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Why Uber Engineering Switched from Postgres to MySQL (2016) (uber.com)
129 points by DDerTyp on June 10, 2018 | hide | past | favorite | 47 comments

If what they wanted was a Schemaless, sharded data store, then perhaps Postgres isn’t the best or most fair comparison. Also the claim of issues with table corruption seems strange / unbelievable— I have used Postgres as my daily driver for data (at scale)!for 12 years now and yet to see it. But again, I haven’t got same scale requirement as Uber.

I think Evan's identified a ton of problems with Postgres (at the time) that extend far beyond just the query/data pattern. Many of these problems were directly acknowledged by the PG team, which made for interesting reading: https://www.postgresql.org/message-id/flat/579795DF.10502%40....

Use any database enough and you'll find weird table corruption bugs. I've seen them in MySQL and MSSQL in my professional career. Fortunately in both cases it was caught before there was an unrecoverable issue, but it happens.

I've read the article before and I do agree, Postgres wasn't really the tool for what they're doing.

> Use any database enough and you'll find weird table corruption bugs

I'm not convinced. The one feature I really need a database to have is to guarantee that whatever data I write to it, I will be able to read back unaltered.

I'm a heavy Postgres user since 2001 and I have never seen table corruption, even in the face of defective hardware. The only time something remotely comparable has happened was index corruption on a replica due to a bug in 9.2.0 which was very quickly fixed and as it was just a corrupted index, very easily restored (REINDEX).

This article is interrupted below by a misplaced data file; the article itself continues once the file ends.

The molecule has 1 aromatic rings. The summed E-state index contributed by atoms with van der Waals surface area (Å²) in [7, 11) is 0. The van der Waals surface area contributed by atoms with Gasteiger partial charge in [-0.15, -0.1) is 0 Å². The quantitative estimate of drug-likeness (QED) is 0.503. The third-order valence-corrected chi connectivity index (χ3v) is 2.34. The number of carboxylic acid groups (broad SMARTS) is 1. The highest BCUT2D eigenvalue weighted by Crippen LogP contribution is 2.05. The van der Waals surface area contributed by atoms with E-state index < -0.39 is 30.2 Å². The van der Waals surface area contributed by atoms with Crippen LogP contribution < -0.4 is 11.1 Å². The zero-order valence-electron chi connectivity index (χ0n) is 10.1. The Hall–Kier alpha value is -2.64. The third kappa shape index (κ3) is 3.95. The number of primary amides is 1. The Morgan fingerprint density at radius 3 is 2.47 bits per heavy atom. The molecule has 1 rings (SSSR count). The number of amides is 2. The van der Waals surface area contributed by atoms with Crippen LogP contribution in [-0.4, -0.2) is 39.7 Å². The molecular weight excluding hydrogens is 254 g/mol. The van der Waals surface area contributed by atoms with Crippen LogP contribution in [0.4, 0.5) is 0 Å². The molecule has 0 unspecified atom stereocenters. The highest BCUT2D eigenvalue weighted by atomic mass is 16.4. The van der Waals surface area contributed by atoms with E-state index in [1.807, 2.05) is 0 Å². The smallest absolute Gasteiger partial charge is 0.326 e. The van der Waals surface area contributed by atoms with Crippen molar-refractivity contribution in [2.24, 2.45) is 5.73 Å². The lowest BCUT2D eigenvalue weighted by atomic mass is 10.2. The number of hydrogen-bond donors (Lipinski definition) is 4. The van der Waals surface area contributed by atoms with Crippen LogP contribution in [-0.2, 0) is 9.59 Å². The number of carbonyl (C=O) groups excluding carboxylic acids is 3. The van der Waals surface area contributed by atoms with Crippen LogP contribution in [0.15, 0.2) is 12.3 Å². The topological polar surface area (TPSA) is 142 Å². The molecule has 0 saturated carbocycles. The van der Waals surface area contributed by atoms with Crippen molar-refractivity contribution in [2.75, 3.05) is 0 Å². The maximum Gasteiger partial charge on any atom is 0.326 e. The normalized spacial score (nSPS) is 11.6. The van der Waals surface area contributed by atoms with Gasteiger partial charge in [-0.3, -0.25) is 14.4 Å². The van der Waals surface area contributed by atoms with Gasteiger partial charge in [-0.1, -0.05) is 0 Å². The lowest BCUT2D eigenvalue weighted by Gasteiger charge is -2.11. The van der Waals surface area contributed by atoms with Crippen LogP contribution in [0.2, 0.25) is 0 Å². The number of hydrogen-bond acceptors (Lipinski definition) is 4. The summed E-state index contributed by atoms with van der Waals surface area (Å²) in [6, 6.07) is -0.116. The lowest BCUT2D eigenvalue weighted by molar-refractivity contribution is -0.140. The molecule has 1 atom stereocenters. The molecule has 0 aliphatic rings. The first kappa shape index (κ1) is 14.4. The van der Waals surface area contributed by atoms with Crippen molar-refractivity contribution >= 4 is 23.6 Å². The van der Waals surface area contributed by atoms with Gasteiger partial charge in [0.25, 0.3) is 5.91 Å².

If a database I trust with production data was corrupting tables, I would move off that system in a heartbeat (which is incidentally why I stopped using MySQL back then)

Postgres has bugs, or behaves in ways that are likely to trigger bugs in your code. Try a combination of long-running transactions and a high commit frequency, such that an appreciable portion of the xid space is active.

Or don't. You know that combination is tempting fate.

I love postgres. It's so great. The very best thing I can say about software is you have to tempt fate to get bitten by a bug.

> long-running transactions

don't do that if you value your uptime at all. Long-running transactions are the bane of any Postgres setup, no matter the XID overflow.

A few weeks ago, one slipped through my monitoring and a cache table we often sequence scan which normally had 10k rows in it had 28M dead rows that could never be removed due to that one transaction.

That sequence scan suddenly became a lot more expensive.

To be fair, MySQL/InnoDB can also hit performance problems in a similar set of conditions. A long-running transaction will prevent old row versions from being purged, which can hurt performance due to accumulation of them. The impact just isn't quite as drastic as in Postgres, since InnoDB effectively stores old row versions out-of-band (i.e. in a separate file).

Just out of curiosity, what do you find to be long running? Five minutes, five days? Depends on the volume of other transactions happening simultaneously?

As it's the case very often in our business, the answer is: "it depends".

It depends on the write load, the read load, and the write patterns.

Think about it this way: for the duration of any transaction, Postgres is basically in append-only mode.

If you have cache tables that normally get rewritten entirely, no row will be deleted during the duration of any transaction in the whole cluster (so this even affects databases other than the one the transaction is connected to).

In our case, we run some heavy import jobs daily which causes transaction lifetimes in hours, depending on the job. This isn't an issue, or rather, it's an issue, you can throw hardware at in order to circumvent it.

The transaction I was referring to in my earlier comment had a lifetime in days and nearly brought down the whole system.

Practically speaking: A long-running transaction is one that issues BEGIN, locks some rows, then blocks on other network input, and finally COMMIT. Once a day/week/month that input arrives very slowly and the COMMIT happens minutes or hours after the BEGIN.